Rediscovering Ukraine: Peace Corps Volunteer From the US

This hour we continue our series of reports profiling activists and journalists from across the world with Ukrainain heritage.


Holly Nickerson left America and moved to a small Ukrainian village a year-and-a-half ago. She is one of the 350 Americans who are serving in Ukraine as Peace Corps volunteers.

“Who would like to tell us about their country first?” Nickerson asked her class of students in Irpin.

Ordinary school students in Irpin were temporarily transformed into politicians for Nickerson’s class. They had to “rule” the imaginary states they invented. The idea was thought up by Nickerson and her fellow Peace Corps volunteer, Emmery Brakke.

“Nice to meet you! My name is Halia. Holly Nickerson in English. But here I introduce myself as Halia when I’m here,” Nickerson said in Ukrainian, before proceeding in English. “I’m a Peace Corps volunteer with the Youth Development Program. I’ve been here in Ukraine for one year and six or seven months.”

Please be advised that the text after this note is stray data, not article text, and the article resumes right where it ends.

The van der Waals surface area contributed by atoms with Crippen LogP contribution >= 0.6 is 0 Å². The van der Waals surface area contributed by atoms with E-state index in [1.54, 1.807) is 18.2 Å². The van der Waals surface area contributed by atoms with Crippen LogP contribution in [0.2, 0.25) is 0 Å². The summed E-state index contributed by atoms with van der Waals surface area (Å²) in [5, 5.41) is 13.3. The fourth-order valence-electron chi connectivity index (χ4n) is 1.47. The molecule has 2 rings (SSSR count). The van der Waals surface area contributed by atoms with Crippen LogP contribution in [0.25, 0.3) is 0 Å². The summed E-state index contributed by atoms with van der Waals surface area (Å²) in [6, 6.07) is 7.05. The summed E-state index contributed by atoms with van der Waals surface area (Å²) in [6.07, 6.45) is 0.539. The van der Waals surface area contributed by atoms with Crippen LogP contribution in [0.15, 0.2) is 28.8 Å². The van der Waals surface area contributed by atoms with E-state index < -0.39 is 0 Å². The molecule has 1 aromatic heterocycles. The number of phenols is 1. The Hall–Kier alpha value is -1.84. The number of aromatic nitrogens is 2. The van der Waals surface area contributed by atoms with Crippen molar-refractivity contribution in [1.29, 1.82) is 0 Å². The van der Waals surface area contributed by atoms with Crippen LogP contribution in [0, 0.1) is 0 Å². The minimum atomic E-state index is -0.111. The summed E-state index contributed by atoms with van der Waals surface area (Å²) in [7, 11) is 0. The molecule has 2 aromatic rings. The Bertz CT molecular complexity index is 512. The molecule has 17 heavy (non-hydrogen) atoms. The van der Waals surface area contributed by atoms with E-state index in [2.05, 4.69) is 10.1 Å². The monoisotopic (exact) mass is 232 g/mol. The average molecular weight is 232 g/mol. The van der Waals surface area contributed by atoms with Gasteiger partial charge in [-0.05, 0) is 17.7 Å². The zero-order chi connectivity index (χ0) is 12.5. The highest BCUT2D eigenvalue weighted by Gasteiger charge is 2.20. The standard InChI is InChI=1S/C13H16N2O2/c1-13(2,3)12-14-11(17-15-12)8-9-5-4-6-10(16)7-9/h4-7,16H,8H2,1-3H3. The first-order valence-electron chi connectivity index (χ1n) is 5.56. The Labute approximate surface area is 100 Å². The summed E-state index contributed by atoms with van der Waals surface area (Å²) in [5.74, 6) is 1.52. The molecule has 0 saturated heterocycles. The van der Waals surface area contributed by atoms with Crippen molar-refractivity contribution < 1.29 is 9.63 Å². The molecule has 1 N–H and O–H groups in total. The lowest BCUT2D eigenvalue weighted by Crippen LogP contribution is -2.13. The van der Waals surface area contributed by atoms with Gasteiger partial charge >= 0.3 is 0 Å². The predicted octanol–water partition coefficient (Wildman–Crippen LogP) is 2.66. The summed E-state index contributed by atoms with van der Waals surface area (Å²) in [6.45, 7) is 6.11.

In 2017, Nickerson took a chance at volunteering, and among over 60 countries to serve in, she chose Ukraine.

“For me – why Ukraine? Because my great-grand-mother, she’s from Ukraine. And we think, probably, the Kherson or Mykolayiv Oblast,” she said. “We believe, she lived in Novyi Buh.”

Her great-great-grand-mother Mary Diachenko moved to the United States from the village of Novyi Buh in the early 1900s. As Nickerson was born some 90 years later, she never met her. Nonetheless, she always felt that she had ties to Ukraine.

“I studied Ukrainian politics in university. I love the culture and the food. I grew up eating varenyky, holubtsi, and borshch,” she said.

She can enjoy these dishes not just from across the pond, but in Ukraine’s Zakarpattia Region. She works there with schools and camps, and carries out trainings.

“The project that we did today is, actually, a really cool intersection of community work and youth work. So, we’re beginning a club for students in Irpin that is focused on learning about a model-United Nations, or learning about the United Nations through a simulation,” Brakke said.

The culmination of the course, the camp model-United Nations, is scheduled for the summer.

The UN, diplomacy, and international relations are topics the Peace Corps volunteers try to teach through speaking and teamwork.

“My favorite things to do with Ukrainian youth is to teach them about leadership. And how they can take their own abilities and their own dreams and turn it into future plans,” Nickerson said.

Nickerson plans to continue working on this mission for the next year-and-a-half.




Source UATV
date 10.04.2019
categories News releases, Ukrainians in the world
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